Tuesday, August 31, 2010


Dear Buddy,

It's been quite an incredible few days!

When we woke up Monday morning and reminded you it was the first day of school, I expected you to freak out. Instead, you helped me pack your lunch.

When we dropped Buster at Aunt S's house to play while I drove you to school, I expected you to demand to play too. Instead, you cheerily told Buster to have a great day.

When we arrived at school and found out they had switched your teacher at the last minute, I expected you to burst into tears. Instead, you shyly said hi to the new one.

When the teacher invited you to say good-bye and start your day, I expected you to cling to me and beg me to stay. Instead, you whispered good-bye and slipped away.

When I picked you up at the end of the day, I expected you to be angry and scared. Instead, you greeted me with a smile and told me how much fun you had.

When we went back today and you realized this place was permanent, I expected the long-awaited tears to finally come. Instead, you reminded me where to put your lunch bag.

When the teacher pulled me aside to talk, I expected her to report you were withdrawn and overwhelmed. Instead, she told me that although you had been very quiet, you'd used your words for the important stuff...she wanted to be sure to let me know the one and only time she heard you talk to another student, it was to walk over to a boy crying in the corner and tell him "Are you sad? Don't worry, its okay to miss your mama, but she'll always come back".

Your dad and I couldn't care less if you ever win a spelling bee. Or make the winning basket. Or take advanced math. Or become student body president. What we want is for you to be kind. And brave. And compassionate. The last few days, just 6 weeks shy of your 4th birthday, you've proven you're already all of those things.

I knew being your mom would mean teaching you thousands of things. I never anticipated how much you'd also be teaching me.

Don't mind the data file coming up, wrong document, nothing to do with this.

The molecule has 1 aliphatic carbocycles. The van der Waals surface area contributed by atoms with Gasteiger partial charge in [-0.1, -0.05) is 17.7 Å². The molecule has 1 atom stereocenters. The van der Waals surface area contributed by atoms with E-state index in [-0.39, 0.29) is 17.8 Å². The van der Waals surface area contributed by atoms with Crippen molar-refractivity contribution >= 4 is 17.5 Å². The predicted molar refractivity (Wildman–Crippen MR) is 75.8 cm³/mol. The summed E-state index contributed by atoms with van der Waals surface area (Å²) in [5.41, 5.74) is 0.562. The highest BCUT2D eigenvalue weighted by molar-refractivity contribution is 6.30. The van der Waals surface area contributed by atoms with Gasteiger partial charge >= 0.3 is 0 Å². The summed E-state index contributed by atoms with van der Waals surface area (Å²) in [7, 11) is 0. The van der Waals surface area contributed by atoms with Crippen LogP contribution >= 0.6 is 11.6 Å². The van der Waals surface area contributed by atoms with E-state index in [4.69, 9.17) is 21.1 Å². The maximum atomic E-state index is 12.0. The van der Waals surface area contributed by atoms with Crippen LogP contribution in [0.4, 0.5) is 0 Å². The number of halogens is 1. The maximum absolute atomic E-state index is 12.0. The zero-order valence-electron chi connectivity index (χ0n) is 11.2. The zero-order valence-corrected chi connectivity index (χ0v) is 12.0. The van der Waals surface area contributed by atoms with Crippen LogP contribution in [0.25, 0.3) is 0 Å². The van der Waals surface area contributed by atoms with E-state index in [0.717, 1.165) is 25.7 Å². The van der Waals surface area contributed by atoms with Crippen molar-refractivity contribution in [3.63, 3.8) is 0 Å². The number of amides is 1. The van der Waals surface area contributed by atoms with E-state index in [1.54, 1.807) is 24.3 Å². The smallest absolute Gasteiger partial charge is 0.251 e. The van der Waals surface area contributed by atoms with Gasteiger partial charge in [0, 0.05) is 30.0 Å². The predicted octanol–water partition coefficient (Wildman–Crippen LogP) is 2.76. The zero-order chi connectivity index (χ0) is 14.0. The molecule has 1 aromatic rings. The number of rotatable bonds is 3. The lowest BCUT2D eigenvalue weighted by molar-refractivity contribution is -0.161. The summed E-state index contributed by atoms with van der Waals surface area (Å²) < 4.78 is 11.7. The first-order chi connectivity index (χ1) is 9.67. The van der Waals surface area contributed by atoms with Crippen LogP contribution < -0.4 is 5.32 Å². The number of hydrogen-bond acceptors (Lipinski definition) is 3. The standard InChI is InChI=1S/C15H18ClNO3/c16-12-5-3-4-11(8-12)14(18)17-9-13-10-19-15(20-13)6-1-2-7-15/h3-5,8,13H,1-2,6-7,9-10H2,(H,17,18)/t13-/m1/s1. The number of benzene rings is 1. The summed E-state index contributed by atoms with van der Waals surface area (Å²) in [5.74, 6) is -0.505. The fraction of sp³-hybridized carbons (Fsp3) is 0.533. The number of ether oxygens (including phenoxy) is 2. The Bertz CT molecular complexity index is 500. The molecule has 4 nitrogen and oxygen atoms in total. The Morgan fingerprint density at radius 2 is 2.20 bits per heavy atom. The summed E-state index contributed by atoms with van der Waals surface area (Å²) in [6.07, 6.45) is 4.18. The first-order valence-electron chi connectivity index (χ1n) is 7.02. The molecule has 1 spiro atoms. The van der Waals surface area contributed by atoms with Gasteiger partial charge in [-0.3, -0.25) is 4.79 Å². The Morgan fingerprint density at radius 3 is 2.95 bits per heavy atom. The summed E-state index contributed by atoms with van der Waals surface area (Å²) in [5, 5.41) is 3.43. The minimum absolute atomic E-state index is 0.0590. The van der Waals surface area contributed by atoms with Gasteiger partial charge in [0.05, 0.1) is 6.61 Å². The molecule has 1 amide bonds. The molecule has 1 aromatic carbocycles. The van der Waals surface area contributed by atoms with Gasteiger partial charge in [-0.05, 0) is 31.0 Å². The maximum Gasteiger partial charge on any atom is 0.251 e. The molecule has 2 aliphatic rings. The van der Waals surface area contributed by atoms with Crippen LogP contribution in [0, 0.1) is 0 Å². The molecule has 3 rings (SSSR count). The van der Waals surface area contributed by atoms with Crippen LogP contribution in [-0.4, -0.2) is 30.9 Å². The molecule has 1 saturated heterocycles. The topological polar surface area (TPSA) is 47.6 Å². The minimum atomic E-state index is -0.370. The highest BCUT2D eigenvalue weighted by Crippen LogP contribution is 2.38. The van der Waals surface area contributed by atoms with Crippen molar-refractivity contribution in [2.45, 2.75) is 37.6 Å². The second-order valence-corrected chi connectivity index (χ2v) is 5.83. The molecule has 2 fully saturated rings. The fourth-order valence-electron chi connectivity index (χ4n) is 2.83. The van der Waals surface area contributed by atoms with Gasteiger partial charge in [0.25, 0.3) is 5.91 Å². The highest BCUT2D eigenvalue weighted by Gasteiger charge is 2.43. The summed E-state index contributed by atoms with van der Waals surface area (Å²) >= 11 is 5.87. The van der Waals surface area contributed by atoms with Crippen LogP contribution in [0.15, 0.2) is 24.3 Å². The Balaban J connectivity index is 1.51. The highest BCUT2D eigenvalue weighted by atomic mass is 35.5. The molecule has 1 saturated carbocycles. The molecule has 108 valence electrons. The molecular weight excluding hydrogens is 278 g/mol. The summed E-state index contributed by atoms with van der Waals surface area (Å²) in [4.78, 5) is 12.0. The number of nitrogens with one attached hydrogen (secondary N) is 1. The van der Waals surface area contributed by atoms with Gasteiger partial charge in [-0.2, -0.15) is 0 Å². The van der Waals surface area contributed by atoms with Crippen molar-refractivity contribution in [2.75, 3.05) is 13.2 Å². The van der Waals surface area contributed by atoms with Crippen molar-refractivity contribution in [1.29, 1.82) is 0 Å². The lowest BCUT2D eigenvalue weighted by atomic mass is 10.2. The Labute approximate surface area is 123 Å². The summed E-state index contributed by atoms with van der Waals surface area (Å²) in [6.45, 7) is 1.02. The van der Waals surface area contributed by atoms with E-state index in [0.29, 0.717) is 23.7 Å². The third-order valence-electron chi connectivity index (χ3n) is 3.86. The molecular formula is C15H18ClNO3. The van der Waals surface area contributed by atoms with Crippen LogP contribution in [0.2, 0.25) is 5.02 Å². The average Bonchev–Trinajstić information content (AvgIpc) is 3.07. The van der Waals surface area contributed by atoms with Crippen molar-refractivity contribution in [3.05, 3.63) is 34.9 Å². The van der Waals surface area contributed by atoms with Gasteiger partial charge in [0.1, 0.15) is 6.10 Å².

Thursday, August 26, 2010

High Hopes

Last night was parent orientation at Buddy's new school. Given his emotional issues, preschool was really challenging for him last year and we've spent a lot of time trying to find the right environment for him going forward.

Before last year, I thought all preschools were basically the same, just places where kids run around, fingerpaint and have storytime. I've learned this is not the case. The school we chose last year was recommended to us by Buddy's therapist b/c it regularly works with children with minor special needs and also didn't require students to be potty trained. Overall, it was a great school and the teachers were very accommodating of Buddy's issues. However, it was a play-based preschool, which for those of you who don't know, means learning happens through playing rather than structured lessons. This is great for many kids, including Buster, who will be going there this fall. For Buddy, the classroom was too noisy and active and he often was too overwhelmed to participate or even talk while there.

After visiting several schools in the area, we decided the best place for Buddy (and eventually Buster once he's old enough) would be a Montessori school in our area that serves children age 3 to 14. I hadn't been back to visit the school since we enrolled Buddy last spring and as the end of summer nears, I've been feeling nervous about our decision to move him to a new school rather than just sticking w/the one he already knows. Last night's event reminded me why Chris & I both loved the school so much.

For starters, one of the guiding principles of the school is to create a calm, focused learning environment, which Buddy really needs in order not to become overwhelmed. At the same time, each student is responsible for deciding what activities he or she wants to complete that day and can work on something that interests them as long as they'd like. Every student has an IEP (individual education plan) and the goal is to help every child gain confidence and discover their own unique talents and interests. If it takes Buddy longer than other kids to master fine motor skills like cutting and tracing, his teacher will work with him as long as necessary. At the same time, he can move faster than other kids at pre-reading activities if he wants.